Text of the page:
1.It’sIt’s all about your Basal Metabolic Rate or BMR
Metabolic can be any of the chemical reactions that occur in your body. But what most people care about is their MMR — how many calories you consume each day to keep yourself alive. According to the National Strength and Conditioning Association, BMR represents approximately 65 to 70% of your total caloric intake.
Online calculators can calculate your BMR but don’t take into account your muscle-to-fat ratio, Dr. Cederquist said. As you will see, the levels of lean muscles matter are also important. To get a more precise figure, you can consult an obesity specialist to have a calorimeter test done. This measures how much carbon dioxide you exhale, and will determine your BMR.
2.More muscle equals higher metabolism
According to the National Institute of Diabetes and Digestive and Kidney Diseases, more muscle mass means that you burn more calories, even when you’re at rest. Tim Church is a professor of preventive medicine at Pennington Biomedical and Research Center at Louisiana State University, Baton Rouge. A pound of fat, on the other hand, burns about two calories.
The best way to build muscle is strength training. In a July 2015 study in the European Journal of Clinical Nutrition, it was found that strength training three times per week for nine months increased people’s resting metabolic rates by approximately 5 percent. Have you not exercised for a while? A certified personal trainer can help you learn safe and effective exercises that will work for your body. The American Council on Exercise professionals search is an excellent resource for finding experts in your area.
3. Increase your intake of protein may boost your metabolism
Did you know that eating food can burn calories? Of all the macronutrients, carbohydrates, protein, or fat, the most important is protein. Research indicates that increasing protein intake temporarily increases metabolism by approximately 15-30 percent.
A protein-rich diet promotes lean muscle mass and learn about metabolism boosters here. Cederquist recommends lean meats such as chicken and fish, as well as whole grains, dairy, legumes, lentils, and nuts. Spread your protein intake throughout the day to get the best results.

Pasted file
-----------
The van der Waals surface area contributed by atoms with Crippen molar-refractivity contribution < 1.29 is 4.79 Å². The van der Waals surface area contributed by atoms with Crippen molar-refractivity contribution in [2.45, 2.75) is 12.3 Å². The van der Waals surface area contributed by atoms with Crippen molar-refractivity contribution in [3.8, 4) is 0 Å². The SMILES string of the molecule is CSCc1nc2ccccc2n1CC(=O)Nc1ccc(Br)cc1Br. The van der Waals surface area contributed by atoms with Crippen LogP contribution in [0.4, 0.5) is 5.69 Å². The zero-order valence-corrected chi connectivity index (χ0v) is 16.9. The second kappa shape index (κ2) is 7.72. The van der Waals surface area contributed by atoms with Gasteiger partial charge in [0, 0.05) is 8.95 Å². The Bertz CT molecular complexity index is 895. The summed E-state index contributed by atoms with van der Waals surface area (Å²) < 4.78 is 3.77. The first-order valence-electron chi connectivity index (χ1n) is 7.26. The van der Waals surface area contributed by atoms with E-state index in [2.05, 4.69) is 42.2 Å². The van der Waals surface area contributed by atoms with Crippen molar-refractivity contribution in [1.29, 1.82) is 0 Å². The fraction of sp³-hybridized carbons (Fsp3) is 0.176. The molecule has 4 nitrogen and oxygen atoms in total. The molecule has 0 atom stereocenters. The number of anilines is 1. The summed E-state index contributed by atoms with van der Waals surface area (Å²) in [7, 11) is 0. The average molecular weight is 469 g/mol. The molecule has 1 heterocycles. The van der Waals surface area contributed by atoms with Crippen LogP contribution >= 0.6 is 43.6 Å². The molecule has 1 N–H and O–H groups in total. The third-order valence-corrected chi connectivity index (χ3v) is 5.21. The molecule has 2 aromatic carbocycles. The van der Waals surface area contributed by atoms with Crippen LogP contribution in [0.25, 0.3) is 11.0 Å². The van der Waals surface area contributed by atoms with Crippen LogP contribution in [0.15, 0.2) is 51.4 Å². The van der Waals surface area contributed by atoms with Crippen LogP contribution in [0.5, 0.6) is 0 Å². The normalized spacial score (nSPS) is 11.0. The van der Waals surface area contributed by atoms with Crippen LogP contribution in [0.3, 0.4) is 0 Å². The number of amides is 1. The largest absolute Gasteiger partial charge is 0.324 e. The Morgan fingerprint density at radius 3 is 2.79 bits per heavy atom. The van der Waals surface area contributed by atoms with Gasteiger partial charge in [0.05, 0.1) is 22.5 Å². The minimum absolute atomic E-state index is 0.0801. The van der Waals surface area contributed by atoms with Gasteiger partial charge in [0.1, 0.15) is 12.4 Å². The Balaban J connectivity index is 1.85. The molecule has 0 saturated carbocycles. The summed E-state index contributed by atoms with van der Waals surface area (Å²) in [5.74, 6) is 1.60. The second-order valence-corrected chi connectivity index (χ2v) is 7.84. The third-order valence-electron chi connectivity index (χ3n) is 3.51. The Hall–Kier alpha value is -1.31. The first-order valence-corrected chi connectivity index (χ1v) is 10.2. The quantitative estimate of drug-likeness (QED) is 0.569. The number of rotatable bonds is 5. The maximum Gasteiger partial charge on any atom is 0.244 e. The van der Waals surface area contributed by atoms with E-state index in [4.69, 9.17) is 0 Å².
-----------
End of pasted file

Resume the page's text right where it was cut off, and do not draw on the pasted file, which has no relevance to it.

4.Men tend to have higher metabolisms
Cederquist states that men tend to have more body mass, muscle, and testosterone. All of these factors can influence calorie burn. Research has shown that men can lose twice the weight of women in the first month of a weight-loss program.
This can be especially distressing if you are a woman trying to lose weight with the main partner. But don’t let this discourage you. It doesn’t necessarily mean you are doing something wrong if you lose weight slower than your partner. Everybody is unique – be focused on yours.
5. The rate of metabolism can be reduced by menopause
Menopause may lower your body’s ability to burn calories. Cederquist explains that women who go through menopause may experience lower estrogen levels, which can lead to a decrease in their metabolism rate. This can cause women to store more abdominal fat. research further influences metabolism.
What is the best way to lose weight and keep your muscles in good shape during menopause A Menopause Review published July 2018 found that combining exercise and diet is more effective than either one alone? According to Menopause Review’s March 2015 study, small, low-calorie meals are the best option for diet. Researchers recommend that you consume more protein per pound than your ideal body weight.
6.Many health conditions can have an impact on your metabolism
Certain illnesses and medications can sometimes affect how fast you burn energy. Harvard Medical School says that insulin resistance, untreated hypothyroidism, and certain medications can all affect metabolism and lead to weight gain. According to the University of Rochester Medical Center, weight gain can be caused by antidepressants, epilepsy medications, and steroids.
Ask your doctor if you are concerned about your ability or inability to lose weight. You can ask your doctor for a referral, or contact an obesity medicine specialist directly.
7. Vitamin DMay Impact Metabolism
Vitamin D has been praised for its contribution to bone health and sunshine moods. However, research has shown that it may also play a role in weight loss and metabolism. In a previous study, women who were vitamin D deficient lost more weight when their levels of vitamin D were at the recommended level. According to the National Institutes of Health, vitamin D deficiency could cause bone pain or muscle weakness. Don’t assume that your vitamin D levels are sufficient even if you take vitamin-D supplements. The study showed that women who took different amounts of vitamin D supplements absorbed different amounts.